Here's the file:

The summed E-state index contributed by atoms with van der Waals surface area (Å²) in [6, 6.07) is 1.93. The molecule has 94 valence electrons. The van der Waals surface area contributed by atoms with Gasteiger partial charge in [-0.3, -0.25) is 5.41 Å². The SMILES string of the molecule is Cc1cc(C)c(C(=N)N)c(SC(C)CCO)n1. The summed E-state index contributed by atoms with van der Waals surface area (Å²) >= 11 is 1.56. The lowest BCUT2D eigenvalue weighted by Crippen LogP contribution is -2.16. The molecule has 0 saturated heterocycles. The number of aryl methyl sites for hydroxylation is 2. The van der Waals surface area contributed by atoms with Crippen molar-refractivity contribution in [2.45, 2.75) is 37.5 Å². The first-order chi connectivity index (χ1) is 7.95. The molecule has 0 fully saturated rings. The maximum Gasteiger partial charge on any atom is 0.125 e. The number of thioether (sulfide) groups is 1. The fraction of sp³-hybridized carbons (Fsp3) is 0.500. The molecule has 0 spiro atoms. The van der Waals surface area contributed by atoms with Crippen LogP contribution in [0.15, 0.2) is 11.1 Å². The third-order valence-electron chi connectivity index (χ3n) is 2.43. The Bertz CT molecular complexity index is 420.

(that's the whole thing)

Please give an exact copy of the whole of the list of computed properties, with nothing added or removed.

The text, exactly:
The summed E-state index contributed by atoms with van der Waals surface area (Å²) in [6, 6.07) is 1.93. The molecule has 94 valence electrons. The van der Waals surface area contributed by atoms with Gasteiger partial charge in [-0.3, -0.25) is 5.41 Å². The SMILES string of the molecule is Cc1cc(C)c(C(=N)N)c(SC(C)CCO)n1. The summed E-state index contributed by atoms with van der Waals surface area (Å²) >= 11 is 1.56. The lowest BCUT2D eigenvalue weighted by Crippen LogP contribution is -2.16. The molecule has 0 saturated heterocycles. The number of aryl methyl sites for hydroxylation is 2. The van der Waals surface area contributed by atoms with Crippen molar-refractivity contribution in [2.45, 2.75) is 37.5 Å². The first-order chi connectivity index (χ1) is 7.95. The molecule has 0 fully saturated rings. The maximum Gasteiger partial charge on any atom is 0.125 e. The number of thioether (sulfide) groups is 1. The fraction of sp³-hybridized carbons (Fsp3) is 0.500. The molecule has 0 spiro atoms. The van der Waals surface area contributed by atoms with Crippen LogP contribution in [0.15, 0.2) is 11.1 Å². The third-order valence-electron chi connectivity index (χ3n) is 2.43. The Bertz CT molecular complexity index is 420.